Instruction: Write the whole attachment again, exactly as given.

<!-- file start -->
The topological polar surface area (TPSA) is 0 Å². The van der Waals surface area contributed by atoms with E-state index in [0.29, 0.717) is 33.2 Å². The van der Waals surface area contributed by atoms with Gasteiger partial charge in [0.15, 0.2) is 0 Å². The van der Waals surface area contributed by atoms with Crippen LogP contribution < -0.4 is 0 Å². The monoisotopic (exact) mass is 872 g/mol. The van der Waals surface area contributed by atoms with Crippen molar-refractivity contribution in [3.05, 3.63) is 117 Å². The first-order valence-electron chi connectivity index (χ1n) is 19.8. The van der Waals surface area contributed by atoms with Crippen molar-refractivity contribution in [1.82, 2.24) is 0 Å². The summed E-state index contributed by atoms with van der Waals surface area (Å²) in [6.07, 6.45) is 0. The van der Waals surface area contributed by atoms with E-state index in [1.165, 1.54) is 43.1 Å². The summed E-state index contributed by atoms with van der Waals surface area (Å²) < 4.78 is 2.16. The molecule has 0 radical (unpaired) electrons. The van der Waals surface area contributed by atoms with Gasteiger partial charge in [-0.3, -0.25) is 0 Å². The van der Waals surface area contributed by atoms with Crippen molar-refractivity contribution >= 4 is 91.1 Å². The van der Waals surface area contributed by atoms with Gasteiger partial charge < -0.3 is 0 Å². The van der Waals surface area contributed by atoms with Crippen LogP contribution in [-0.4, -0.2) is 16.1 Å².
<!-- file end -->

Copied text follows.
The topological polar surface area (TPSA) is 0 Å². The van der Waals surface area contributed by atoms with E-state index in [0.29, 0.717) is 33.2 Å². The van der Waals surface area contributed by atoms with Gasteiger partial charge in [0.15, 0.2) is 0 Å². The van der Waals surface area contributed by atoms with Crippen LogP contribution < -0.4 is 0 Å². The monoisotopic (exact) mass is 872 g/mol. The van der Waals surface area contributed by atoms with Crippen molar-refractivity contribution in [3.05, 3.63) is 117 Å². The first-order valence-electron chi connectivity index (χ1n) is 19.8. The van der Waals surface area contributed by atoms with Crippen molar-refractivity contribution in [1.82, 2.24) is 0 Å². The summed E-state index contributed by atoms with van der Waals surface area (Å²) in [6.07, 6.45) is 0. The van der Waals surface area contributed by atoms with E-state index in [1.165, 1.54) is 43.1 Å². The summed E-state index contributed by atoms with van der Waals surface area (Å²) < 4.78 is 2.16. The molecule has 0 radical (unpaired) electrons. The van der Waals surface area contributed by atoms with Gasteiger partial charge in [-0.3, -0.25) is 0 Å². The van der Waals surface area contributed by atoms with Crippen molar-refractivity contribution >= 4 is 91.1 Å². The van der Waals surface area contributed by atoms with Gasteiger partial charge < -0.3 is 0 Å². The van der Waals surface area contributed by atoms with Crippen LogP contribution in [-0.4, -0.2) is 16.1 Å².